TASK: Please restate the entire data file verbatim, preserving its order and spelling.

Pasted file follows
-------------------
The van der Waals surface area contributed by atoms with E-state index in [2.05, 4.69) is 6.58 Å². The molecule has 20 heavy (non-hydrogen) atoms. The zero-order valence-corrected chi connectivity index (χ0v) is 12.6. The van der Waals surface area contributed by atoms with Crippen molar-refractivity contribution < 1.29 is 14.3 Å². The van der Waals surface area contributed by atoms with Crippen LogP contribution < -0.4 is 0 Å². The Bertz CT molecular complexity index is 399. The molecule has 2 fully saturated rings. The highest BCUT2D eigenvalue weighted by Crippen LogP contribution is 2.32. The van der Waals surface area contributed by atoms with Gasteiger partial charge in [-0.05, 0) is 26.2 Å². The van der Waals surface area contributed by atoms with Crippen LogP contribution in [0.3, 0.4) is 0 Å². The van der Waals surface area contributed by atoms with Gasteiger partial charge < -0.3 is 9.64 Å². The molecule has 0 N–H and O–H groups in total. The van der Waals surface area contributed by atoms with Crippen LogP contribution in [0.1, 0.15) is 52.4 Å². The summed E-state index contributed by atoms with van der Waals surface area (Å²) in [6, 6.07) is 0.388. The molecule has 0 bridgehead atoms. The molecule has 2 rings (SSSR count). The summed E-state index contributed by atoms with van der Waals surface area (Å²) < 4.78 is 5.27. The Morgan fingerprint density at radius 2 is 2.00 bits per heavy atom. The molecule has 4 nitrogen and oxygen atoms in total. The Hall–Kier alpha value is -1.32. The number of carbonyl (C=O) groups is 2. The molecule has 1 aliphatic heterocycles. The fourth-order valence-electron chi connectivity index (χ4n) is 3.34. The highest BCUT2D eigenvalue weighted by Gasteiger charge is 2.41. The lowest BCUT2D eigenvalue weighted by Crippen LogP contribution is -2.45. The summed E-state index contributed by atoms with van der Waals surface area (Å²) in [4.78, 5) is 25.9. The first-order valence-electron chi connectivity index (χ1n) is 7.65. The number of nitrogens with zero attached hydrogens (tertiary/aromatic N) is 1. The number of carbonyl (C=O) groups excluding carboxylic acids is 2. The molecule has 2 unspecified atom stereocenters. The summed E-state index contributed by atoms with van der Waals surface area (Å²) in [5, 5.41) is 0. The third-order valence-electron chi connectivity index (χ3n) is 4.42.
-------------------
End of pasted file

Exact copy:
The van der Waals surface area contributed by atoms with E-state index in [2.05, 4.69) is 6.58 Å². The molecule has 20 heavy (non-hydrogen) atoms. The zero-order valence-corrected chi connectivity index (χ0v) is 12.6. The van der Waals surface area contributed by atoms with Crippen molar-refractivity contribution < 1.29 is 14.3 Å². The van der Waals surface area contributed by atoms with Crippen LogP contribution < -0.4 is 0 Å². The Bertz CT molecular complexity index is 399. The molecule has 2 fully saturated rings. The highest BCUT2D eigenvalue weighted by Crippen LogP contribution is 2.32. The van der Waals surface area contributed by atoms with Gasteiger partial charge in [-0.05, 0) is 26.2 Å². The van der Waals surface area contributed by atoms with Crippen LogP contribution in [0.3, 0.4) is 0 Å². The van der Waals surface area contributed by atoms with Gasteiger partial charge < -0.3 is 9.64 Å². The molecule has 0 N–H and O–H groups in total. The van der Waals surface area contributed by atoms with Crippen LogP contribution in [0.1, 0.15) is 52.4 Å². The summed E-state index contributed by atoms with van der Waals surface area (Å²) in [6, 6.07) is 0.388. The molecule has 0 bridgehead atoms. The molecule has 2 rings (SSSR count). The summed E-state index contributed by atoms with van der Waals surface area (Å²) < 4.78 is 5.27. The Morgan fingerprint density at radius 2 is 2.00 bits per heavy atom. The molecule has 4 nitrogen and oxygen atoms in total. The Hall–Kier alpha value is -1.32. The number of carbonyl (C=O) groups is 2. The molecule has 1 aliphatic heterocycles. The fourth-order valence-electron chi connectivity index (χ4n) is 3.34. The highest BCUT2D eigenvalue weighted by Gasteiger charge is 2.41. The lowest BCUT2D eigenvalue weighted by Crippen LogP contribution is -2.45. The summed E-state index contributed by atoms with van der Waals surface area (Å²) in [4.78, 5) is 25.9. The first-order valence-electron chi connectivity index (χ1n) is 7.65. The number of nitrogens with zero attached hydrogens (tertiary/aromatic N) is 1. The number of carbonyl (C=O) groups excluding carboxylic acids is 2. The molecule has 2 unspecified atom stereocenters. The summed E-state index contributed by atoms with van der Waals surface area (Å²) in [5, 5.41) is 0. The third-order valence-electron chi connectivity index (χ3n) is 4.42.